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verificationany procedure regarded as establishing the TRUTH of a proposition or hypothesis.
an empirical confirmation of a theoretical scientific proposition, by a “return” to the visual level of cognition, whereby the ideal level of abstractions is ignored and the abstractions are identified with observable objects. For example, ideal geometrical objects such as points and straight lines are identified with their sensible forms. Generally, verification is the construction of a visual model for any given theory.
The idea of verification developed gradually as the role of logical deduction in the elaboration of scientific notions grew stronger. The recognition, particularly in mathematics and theoretical physics, of the possibility of a discrepancy between logical (abstract) thought and intuitive thought related to observability (for example, the discovery of continuous functions that have no derivative functions) gave rise to the need to substantiate the relation between abstraction and reality. A well-known expression of this need and at the same time of the position of empirical philosophy was the demand already made by Kant for the “observable exclusion” of any abstraction: “It is imperative to make any abstract conception sensory (Sinnlich), that is, to show the object corresponding to it in contemplation, since without this a conception (as it is said) would have no sense (ohne Sinn), that is to say, it would be devoid of meaning” (Works, vol. 3, Moscow, 1964, p. 302). In the neopositivist philosophy, this demand has acquired the status of a methodological principle—the principle of verifiability through experience, or the verification principle. To a certain extent it is analogous to the demand for the practical applicability of abstractions, through the removal of abstractions and their replacement by the “concrete” objects from which they are (can be) abstracted. However, as not every applicable abstraction can be verified, that is, excluded by the “visual” method (for not every reality expressed by an abstraction is observable), the criterion of verification is not identical with the criterion of practice.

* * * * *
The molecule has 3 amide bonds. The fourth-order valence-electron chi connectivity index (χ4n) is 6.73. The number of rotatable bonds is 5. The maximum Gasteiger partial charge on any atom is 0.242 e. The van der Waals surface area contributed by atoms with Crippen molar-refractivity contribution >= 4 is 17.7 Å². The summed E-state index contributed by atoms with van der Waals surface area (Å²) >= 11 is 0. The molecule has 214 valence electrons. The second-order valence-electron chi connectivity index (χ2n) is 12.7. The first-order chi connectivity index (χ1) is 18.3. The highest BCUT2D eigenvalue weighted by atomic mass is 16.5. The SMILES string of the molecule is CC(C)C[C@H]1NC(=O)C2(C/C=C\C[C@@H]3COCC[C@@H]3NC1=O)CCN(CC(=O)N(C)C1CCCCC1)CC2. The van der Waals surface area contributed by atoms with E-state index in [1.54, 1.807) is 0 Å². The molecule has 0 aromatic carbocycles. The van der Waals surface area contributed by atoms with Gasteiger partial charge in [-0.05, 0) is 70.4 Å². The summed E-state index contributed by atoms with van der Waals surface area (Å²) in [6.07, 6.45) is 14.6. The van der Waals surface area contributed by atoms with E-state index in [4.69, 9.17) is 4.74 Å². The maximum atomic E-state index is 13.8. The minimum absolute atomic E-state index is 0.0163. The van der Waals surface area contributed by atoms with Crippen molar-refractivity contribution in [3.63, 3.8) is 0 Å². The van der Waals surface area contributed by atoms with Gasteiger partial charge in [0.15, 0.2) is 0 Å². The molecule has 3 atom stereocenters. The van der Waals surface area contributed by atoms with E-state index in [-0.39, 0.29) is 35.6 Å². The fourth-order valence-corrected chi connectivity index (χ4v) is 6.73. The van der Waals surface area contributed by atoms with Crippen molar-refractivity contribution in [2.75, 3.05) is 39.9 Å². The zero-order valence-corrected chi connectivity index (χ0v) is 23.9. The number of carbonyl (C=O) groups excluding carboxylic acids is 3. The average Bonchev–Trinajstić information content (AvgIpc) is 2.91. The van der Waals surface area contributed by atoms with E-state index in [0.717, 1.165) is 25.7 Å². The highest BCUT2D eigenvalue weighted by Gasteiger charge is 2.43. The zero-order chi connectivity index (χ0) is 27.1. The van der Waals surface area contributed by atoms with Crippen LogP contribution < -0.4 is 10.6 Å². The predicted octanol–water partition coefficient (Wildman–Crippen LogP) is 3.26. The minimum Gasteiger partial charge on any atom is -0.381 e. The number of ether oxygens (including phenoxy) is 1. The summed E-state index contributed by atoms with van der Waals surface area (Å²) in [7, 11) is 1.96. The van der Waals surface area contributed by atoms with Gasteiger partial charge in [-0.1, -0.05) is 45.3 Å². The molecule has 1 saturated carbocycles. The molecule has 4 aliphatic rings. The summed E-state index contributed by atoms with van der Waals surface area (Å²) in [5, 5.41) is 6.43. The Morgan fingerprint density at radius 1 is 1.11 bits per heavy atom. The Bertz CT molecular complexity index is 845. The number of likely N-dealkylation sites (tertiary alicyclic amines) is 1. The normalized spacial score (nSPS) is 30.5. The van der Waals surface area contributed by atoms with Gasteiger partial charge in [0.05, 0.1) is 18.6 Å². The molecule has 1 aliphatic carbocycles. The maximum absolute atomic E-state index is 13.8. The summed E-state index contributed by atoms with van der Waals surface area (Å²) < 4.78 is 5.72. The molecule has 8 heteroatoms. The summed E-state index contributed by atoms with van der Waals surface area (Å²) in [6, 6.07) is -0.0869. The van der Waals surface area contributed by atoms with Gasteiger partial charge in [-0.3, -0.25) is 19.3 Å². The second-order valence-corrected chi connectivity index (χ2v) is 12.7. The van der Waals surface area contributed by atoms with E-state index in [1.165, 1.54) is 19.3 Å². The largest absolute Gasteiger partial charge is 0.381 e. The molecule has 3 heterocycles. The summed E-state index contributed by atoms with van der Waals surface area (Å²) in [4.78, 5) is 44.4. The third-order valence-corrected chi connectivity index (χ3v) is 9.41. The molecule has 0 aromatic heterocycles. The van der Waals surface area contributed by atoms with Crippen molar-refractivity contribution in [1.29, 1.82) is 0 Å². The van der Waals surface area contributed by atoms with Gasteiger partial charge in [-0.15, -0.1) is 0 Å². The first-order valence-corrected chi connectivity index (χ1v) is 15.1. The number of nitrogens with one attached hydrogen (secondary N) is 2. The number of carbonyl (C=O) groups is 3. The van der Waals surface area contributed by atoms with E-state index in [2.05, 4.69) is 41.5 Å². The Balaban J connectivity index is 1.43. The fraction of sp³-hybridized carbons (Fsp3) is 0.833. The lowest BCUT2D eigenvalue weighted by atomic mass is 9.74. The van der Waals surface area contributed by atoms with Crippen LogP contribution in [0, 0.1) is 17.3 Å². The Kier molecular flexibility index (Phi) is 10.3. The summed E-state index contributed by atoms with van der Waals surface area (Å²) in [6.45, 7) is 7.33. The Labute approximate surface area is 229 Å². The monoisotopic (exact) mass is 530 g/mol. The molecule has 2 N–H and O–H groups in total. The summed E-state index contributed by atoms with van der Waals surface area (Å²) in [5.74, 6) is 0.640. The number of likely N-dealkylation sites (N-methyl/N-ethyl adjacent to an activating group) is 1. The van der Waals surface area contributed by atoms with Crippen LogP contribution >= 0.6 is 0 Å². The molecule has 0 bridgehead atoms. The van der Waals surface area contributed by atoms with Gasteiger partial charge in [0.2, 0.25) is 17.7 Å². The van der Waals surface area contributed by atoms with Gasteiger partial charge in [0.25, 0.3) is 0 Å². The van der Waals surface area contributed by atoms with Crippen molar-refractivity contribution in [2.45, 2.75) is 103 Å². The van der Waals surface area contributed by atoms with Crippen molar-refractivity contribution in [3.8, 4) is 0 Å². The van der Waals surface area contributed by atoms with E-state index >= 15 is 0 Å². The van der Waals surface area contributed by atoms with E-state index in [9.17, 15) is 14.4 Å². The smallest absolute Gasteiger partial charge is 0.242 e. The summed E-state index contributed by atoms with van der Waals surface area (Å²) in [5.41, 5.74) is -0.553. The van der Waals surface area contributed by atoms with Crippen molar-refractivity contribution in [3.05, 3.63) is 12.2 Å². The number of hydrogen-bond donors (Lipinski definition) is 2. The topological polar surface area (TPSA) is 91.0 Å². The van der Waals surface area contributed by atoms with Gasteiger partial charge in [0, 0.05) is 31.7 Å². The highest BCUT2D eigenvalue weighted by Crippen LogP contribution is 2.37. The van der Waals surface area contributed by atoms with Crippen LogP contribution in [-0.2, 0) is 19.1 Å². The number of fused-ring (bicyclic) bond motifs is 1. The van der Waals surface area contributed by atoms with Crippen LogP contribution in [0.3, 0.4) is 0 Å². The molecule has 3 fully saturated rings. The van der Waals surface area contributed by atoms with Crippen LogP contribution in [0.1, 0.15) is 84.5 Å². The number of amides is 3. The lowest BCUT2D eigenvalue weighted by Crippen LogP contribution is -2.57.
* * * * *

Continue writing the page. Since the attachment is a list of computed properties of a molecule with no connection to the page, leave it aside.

REFERENCESWittgenstein, L. Logiko-filosofskii traktat. Moscow, 1958. (Translated from German.)
Narskii, I. S. Sovremennyi pozitivism: Kriticheski ocherk. Moscow, 1961.
Ianovskaia, S. A. “Problemy v vedeniia i iskliucheniia abstraktsii bolee vysokikh (chem pervyi) poriadkov.” In The Foundation of Statements and Decisions: Proceedings of the International Colloquium on Methodology of Sciences, Held in Warsaw 18-23 September, 1961. Warsaw, 1965.
Nevanlinna, R. Prostranstvo vremia i otnositel’nost’. Moscow, 1966. (Translated from German.)
Schlick, M. “Meaning and Verification.” Philosophical Review, 1936, vol. 45, no. 4.
Carnap, R. “Testability and Meaning.” Philosophy of Science, 1936, vol. 3, no. 4; vol. 4, no. 1.
M. M. NOVOSELOV
verification keyThe verification key is the public key used in a digital signature. Contrast with signing key. See digital signature and public key cryptography.
verify(1) To prove the correctness of data. See validate.
(2) In software quality assurance, to determine that a system conforms to the intended behavior specified in design documents. Contrast with validate.
(3) In data entry operations, to compare the keystrokes of a second operator with the data entered by the first operator to ensure that the data were entered accurately. See validate.
(4) An internal DOS/Windows command that tests each write operation by reading it back.
verify on turn on verify off turn off verify display status